DonLever

Donald J. Trump, 45th President of the United States

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1 hour ago, Warhippy said:

I have to say, the very fact he IS being passive in the fight against Clinton is actually a bright spot.

 

Running for leadership roles is not about blaming or whining about the other persons' track record and making every effort to impugne their character.  it is about setting oneself apart from what is the norm, it is about being a better person, showing your ideas and detailing your plan on how you will be better.

 

After 11 weeks of pissing and moaning about track records, hair and failures in our own election just 4 months ago i find it VERY refreshing to see politicking being done without the typical flinging of fecal material in an effort to make yourself look better by pointing out your opponents flaws.

 

If Sanders somehow earns the POTUS, the ONLY issue he will have making these changes will be the republicans and of course the fact he'd be assassinated before he got the chance

So when the Black Lives Matter group hijacked Sanders' own event and humiliated him, he stood there and took it, because he was afraid he would be labeled a racist for standing up to a group that bullied him out of his own platform.

Tells me that he is a great guy with some great ideas, but he's a bit lacking in the courage department. Call the Wizard of Oz up.

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26 minutes ago, Mustapha said:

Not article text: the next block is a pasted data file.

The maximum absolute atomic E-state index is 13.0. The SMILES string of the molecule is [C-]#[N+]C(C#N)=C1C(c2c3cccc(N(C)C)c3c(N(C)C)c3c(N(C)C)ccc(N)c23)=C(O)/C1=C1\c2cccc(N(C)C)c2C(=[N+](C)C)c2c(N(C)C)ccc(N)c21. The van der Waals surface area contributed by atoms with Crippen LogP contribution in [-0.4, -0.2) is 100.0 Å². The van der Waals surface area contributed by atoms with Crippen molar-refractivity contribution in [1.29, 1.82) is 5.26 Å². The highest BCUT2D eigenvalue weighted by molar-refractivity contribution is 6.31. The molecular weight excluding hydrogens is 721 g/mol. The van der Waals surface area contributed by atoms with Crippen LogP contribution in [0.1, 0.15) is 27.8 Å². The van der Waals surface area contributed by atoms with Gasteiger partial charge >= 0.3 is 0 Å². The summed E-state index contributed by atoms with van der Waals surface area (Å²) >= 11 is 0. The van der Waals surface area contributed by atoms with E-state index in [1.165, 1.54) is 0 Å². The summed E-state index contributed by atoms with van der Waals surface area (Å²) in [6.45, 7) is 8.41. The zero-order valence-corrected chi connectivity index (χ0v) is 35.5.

So when the Black Lives Matter group hijacked Sanders' own event and humiliated him, he stood there and took it, because he was afraid he would be labeled a racist for standing up to a group that bullied him out of his own platform.

Tells me that he is a great guy with some great ideas, but he's a bit lacking in the courage department. Call the Wizard of Oz up.

Uhhh....what?

 

Are you SURE that's what happened?

 

They took the mic after jumping the barricade, at which point Sanders could have had them forcibly removed instead he allowed them their 4+ minutes of silence for Brown, he allowed them to speak and he allowed them to have their say before finally just closing the event until the nights events kicked off.  He understood within seconds that nothing was going to get them to leave peacefully and instead let them have their childish moment.

 

That doesn't make him weak, that doesn't make him less of a man.  This is where you tell us Trump would be tough ebcause he'd have security tase and throw them trouble makers out.

 

Right?

 

http://www.cnn.com/2015/08/08/politics/bernie-sanders-black-lives-matter-protesters/

http://www.huffingtonpost.com/entry/bernie-sanders-black-lives-matter_us_55c68f14e4b0923c12bd197e

 

To sum it up, blaming Bernie Sanders and "holding him accountable" is a joke as he had NOTHING to do with any of the issues in ferguson, Florida or california in recent times.  Holding a guy accountable and claiming he's a racist when he full on stood shoulder to shoulder with martin Luther frigging King only shows how ridiculous that is.  It would have been like a man arguing with a full voiced feminist.

 

The only thing more ludicrous is how people claim he's not "strong" for allowing them to spout off without understanding the ONLY way that would have been halted would have been forcible violence which would have only damaged his credibility and appearance.

 

Hell if anything, bernie did literally everything right in a losing situation

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8 minutes ago, Warhippy said:

Uhhh....what?